Should You Claim Social Security if You’re 62 and Ready To Retire?

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Making the decision to retire comes with a lot of considerations, and one of the most important is how to handle Social Security benefits. For many Americans, claiming Social Security after turning 62 — the youngest age you can do so — is an obvious choice. However, this decision can have long-term consequences, and it’s essential to carefully weigh the pros and cons before making a final decision.

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In this article, we will discuss whether or not it’s a good idea to claim Social Security benefits at 62, and what factors you should consider before doing so. We’ll examine the potential implications for your retirement income and overall financial security so that you can make an informed and confident choice about your future.

Negative Effects of Claiming Social Security at 62

As we start to examine whether it’s a good idea to claim Social Security when you turn 62, let’s look at some of the negative impacts that it can have on your finances.

Your Monthly Payments and Lifetime Value Will Be Affected

By choosing to start collecting once you reach the age of 62, you could see as much as a 30% reduction in your benefit amounts compared to waiting until your full retirement age (which is 67 for anyone born after 1960). However, each year you choose to delay collecting Social Security benefits, you’ll receive an 8% raise in terms of your benefit amount.

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Delayed Cost-of-Living Adjustments (COLAs)

In addition to receiving lower monthly payments, your cost-of-living adjustments will also be affected when you file for Social Security before full retirement age. In 2023, the scheduled COLA is 8.7%. If your monthly benefit amount is $1,500, that means you’ll receive an extra $130.50 each month. However, if you’re born after 1960 and claim Social Security benefits before your full retirement age, you’d only receive a $91.35 increase in monthly benefits.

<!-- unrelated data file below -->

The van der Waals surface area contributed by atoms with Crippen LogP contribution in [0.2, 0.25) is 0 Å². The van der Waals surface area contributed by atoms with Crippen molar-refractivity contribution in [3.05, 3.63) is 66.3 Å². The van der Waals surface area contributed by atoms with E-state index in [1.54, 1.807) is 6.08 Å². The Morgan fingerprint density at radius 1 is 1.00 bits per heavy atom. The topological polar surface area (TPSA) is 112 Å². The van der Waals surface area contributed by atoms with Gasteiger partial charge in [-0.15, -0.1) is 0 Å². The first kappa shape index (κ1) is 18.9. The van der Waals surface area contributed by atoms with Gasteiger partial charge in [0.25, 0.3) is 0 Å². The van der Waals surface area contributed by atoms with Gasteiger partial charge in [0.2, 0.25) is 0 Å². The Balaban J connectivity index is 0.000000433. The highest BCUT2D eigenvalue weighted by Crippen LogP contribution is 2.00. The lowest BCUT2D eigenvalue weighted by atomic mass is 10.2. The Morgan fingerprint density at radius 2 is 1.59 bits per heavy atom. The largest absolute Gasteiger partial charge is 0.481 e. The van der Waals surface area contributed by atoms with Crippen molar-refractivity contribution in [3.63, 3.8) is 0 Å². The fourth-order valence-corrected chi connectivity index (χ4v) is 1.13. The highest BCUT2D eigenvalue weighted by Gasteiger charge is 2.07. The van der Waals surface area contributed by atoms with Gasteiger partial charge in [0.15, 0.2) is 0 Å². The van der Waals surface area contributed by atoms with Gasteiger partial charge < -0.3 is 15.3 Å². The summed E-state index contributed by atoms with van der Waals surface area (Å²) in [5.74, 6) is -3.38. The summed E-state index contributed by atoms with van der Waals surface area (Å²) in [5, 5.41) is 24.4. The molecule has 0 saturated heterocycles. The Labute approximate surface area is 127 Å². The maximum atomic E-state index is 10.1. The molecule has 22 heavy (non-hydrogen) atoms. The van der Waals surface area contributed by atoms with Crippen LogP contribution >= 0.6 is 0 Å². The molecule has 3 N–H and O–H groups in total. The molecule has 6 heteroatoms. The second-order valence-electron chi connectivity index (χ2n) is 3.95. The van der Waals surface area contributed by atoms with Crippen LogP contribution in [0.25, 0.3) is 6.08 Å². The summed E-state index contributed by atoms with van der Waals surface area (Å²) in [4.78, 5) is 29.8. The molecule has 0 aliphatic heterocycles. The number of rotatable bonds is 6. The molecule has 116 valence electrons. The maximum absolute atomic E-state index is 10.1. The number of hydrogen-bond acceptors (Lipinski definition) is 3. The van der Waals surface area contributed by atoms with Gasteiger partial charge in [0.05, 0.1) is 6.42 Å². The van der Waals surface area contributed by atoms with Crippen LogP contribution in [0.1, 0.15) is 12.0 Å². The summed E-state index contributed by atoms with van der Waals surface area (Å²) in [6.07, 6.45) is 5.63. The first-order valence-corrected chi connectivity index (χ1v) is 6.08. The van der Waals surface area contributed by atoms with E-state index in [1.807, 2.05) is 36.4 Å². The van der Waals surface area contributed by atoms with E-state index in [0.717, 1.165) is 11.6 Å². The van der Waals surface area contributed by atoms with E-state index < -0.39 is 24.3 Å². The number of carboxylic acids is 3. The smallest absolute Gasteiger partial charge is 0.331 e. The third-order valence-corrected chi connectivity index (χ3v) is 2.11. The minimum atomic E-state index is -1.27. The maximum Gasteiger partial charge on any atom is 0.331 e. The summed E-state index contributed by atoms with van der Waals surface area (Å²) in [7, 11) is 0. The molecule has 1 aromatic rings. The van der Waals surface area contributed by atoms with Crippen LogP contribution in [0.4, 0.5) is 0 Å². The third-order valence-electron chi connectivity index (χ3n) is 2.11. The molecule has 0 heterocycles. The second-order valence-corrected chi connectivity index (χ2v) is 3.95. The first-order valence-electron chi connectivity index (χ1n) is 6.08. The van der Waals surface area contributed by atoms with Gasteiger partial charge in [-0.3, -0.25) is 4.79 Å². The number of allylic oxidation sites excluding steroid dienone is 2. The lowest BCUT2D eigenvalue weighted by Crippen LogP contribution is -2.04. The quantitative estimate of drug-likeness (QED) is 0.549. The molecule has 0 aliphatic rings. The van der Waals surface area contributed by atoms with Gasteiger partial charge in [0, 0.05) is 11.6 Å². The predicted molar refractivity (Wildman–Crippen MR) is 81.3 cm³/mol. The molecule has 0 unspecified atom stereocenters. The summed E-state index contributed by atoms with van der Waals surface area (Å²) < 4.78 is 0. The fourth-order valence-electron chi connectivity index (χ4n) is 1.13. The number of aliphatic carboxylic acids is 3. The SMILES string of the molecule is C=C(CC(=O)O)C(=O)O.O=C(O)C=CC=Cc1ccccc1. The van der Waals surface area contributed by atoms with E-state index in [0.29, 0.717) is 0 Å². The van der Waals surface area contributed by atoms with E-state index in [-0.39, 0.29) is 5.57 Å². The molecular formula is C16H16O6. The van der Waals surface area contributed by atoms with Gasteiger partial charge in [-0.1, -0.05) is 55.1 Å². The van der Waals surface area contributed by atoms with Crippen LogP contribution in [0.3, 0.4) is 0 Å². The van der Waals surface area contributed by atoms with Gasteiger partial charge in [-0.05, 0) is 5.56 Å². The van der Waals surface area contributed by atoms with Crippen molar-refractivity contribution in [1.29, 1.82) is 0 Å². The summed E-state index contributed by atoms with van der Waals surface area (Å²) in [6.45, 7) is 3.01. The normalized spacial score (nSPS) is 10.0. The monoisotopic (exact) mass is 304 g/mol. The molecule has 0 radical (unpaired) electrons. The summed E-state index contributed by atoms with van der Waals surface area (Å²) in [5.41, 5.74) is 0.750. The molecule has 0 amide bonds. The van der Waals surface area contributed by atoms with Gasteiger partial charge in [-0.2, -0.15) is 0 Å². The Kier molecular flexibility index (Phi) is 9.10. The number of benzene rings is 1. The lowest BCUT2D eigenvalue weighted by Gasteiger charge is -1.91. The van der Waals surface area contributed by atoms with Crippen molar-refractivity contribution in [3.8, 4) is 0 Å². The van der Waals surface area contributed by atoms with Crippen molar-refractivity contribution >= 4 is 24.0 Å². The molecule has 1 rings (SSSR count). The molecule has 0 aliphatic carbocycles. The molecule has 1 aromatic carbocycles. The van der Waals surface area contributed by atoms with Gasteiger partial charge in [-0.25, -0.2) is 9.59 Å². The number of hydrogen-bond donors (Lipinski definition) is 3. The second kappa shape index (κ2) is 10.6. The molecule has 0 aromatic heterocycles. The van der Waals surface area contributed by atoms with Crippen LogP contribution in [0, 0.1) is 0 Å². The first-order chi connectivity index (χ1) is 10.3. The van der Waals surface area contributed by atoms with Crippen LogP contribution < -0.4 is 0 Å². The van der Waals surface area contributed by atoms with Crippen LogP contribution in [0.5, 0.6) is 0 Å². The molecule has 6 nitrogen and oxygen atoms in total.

Working in Retirement Will Reduce Your Benefits

If you choose to retire and claim Social Security benefits before your full retirement age, you should understand the Social Security earnings test.

“In 2023, if you make more than $21,240, the Social Security Administration, for every dollar earned over that amount, will withhold one dollar in benefits,” says David Freitag, a financial planning consultant, and Social Security expert with MassMutual.

Even though your benefits will be reduced today, you’ll eventually be paid back the month once you reach full retirement age. Freitag goes on to say, “The withheld benefits are not paid back to the worker in a lump sum at full retirement age. They are paid back gradually over an assumed life expectancy.”

Positive Effects of Claiming Social Security at 62

While there are several reasons why claiming Social Security benefits at 62 can affect you negatively, there are also some benefits to consider.

You’ll Start Receiving Benefits Immediately

Even though your benefit amount might be lower, electing to receive Social Security benefits at age 62 means you’ll start receiving money immediately. Depending on your situation, this can have an impact on your quality of life. For example, if you’re in less than ideal health, immediate income can help you cover your bills if you’re unable to work.

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The immediate income can also be helpful for someone who hasn’t accumulated enough additional retirement savings. “Social Security benefits can serve as a financial lifeline, ensuring essential expenses are covered and providing a sense of security during the early retirement years,” says Tony Matheson, CFP, founder of Matheson Financial Partners.


By choosing to receive benefits at age 62, you’re giving yourself a little more flexibility financially. You could choose to use your benefits to pay off debt (potentially the rest of your mortgage). You could also use your benefits to pay for your monthly expenses while continuing to let your tax-advantaged retirement accounts continue to grow.

It Makes Sense With a Shorter Life Expectancy

Delaying benefits can have a considerable impact on your overall earnings amount if you expect to live a long life. However, if your life expectancy is shorter, it might make sense to start claiming your benefits at age 62 to earn what you can from day one.

Bottom Line

Anyone is eligible to begin receiving Social Security benefits once they reach age 62. Just be aware that your benefits could be reduced by up to 30% by choosing not to wait until your full retirement age.

By considering all the pros and cons to claiming Social Security at age 62, you’ll be able to make a decision based on what’s best for your situation.

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